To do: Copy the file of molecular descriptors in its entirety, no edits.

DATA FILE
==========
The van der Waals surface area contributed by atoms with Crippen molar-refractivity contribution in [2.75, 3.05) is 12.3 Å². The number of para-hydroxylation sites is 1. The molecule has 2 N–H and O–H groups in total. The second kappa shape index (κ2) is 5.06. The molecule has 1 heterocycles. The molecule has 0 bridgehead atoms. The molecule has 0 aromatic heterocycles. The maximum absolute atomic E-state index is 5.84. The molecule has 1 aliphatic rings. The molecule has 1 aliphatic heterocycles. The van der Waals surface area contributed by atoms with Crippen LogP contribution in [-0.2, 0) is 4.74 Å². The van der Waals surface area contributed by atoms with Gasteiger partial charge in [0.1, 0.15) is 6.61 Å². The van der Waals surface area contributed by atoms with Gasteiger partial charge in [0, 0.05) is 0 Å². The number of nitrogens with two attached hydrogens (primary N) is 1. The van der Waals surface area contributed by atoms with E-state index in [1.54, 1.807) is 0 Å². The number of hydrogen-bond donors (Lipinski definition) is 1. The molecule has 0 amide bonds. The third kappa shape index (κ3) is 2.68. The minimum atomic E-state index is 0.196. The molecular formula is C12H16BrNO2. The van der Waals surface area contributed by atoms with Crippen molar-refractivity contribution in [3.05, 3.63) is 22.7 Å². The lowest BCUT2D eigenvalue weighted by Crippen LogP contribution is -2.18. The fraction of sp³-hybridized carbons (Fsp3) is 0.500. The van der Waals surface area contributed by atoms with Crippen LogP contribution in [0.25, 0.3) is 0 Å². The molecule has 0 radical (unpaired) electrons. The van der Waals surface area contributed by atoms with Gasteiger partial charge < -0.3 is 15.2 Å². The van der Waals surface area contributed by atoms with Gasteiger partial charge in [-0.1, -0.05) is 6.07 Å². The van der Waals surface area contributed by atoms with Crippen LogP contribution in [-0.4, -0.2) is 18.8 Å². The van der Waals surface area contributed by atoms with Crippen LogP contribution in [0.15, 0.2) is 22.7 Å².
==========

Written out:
The van der Waals surface area contributed by atoms with Crippen molar-refractivity contribution in [2.75, 3.05) is 12.3 Å². The number of para-hydroxylation sites is 1. The molecule has 2 N–H and O–H groups in total. The second kappa shape index (κ2) is 5.06. The molecule has 1 heterocycles. The molecule has 0 bridgehead atoms. The molecule has 0 aromatic heterocycles. The maximum absolute atomic E-state index is 5.84. The molecule has 1 aliphatic rings. The molecule has 1 aliphatic heterocycles. The van der Waals surface area contributed by atoms with Crippen LogP contribution in [-0.2, 0) is 4.74 Å². The van der Waals surface area contributed by atoms with Gasteiger partial charge in [0.1, 0.15) is 6.61 Å². The van der Waals surface area contributed by atoms with Gasteiger partial charge in [0, 0.05) is 0 Å². The number of nitrogens with two attached hydrogens (primary N) is 1. The van der Waals surface area contributed by atoms with E-state index in [1.54, 1.807) is 0 Å². The number of hydrogen-bond donors (Lipinski definition) is 1. The molecule has 0 amide bonds. The third kappa shape index (κ3) is 2.68. The minimum atomic E-state index is 0.196. The molecular formula is C12H16BrNO2. The van der Waals surface area contributed by atoms with Crippen molar-refractivity contribution in [3.05, 3.63) is 22.7 Å². The lowest BCUT2D eigenvalue weighted by Crippen LogP contribution is -2.18. The fraction of sp³-hybridized carbons (Fsp3) is 0.500. The van der Waals surface area contributed by atoms with Crippen LogP contribution in [0.25, 0.3) is 0 Å². The molecule has 0 radical (unpaired) electrons. The van der Waals surface area contributed by atoms with Gasteiger partial charge < -0.3 is 15.2 Å². The van der Waals surface area contributed by atoms with Gasteiger partial charge in [-0.1, -0.05) is 6.07 Å². The van der Waals surface area contributed by atoms with Crippen LogP contribution in [-0.4, -0.2) is 18.8 Å². The van der Waals surface area contributed by atoms with Crippen LogP contribution in [0.15, 0.2) is 22.7 Å².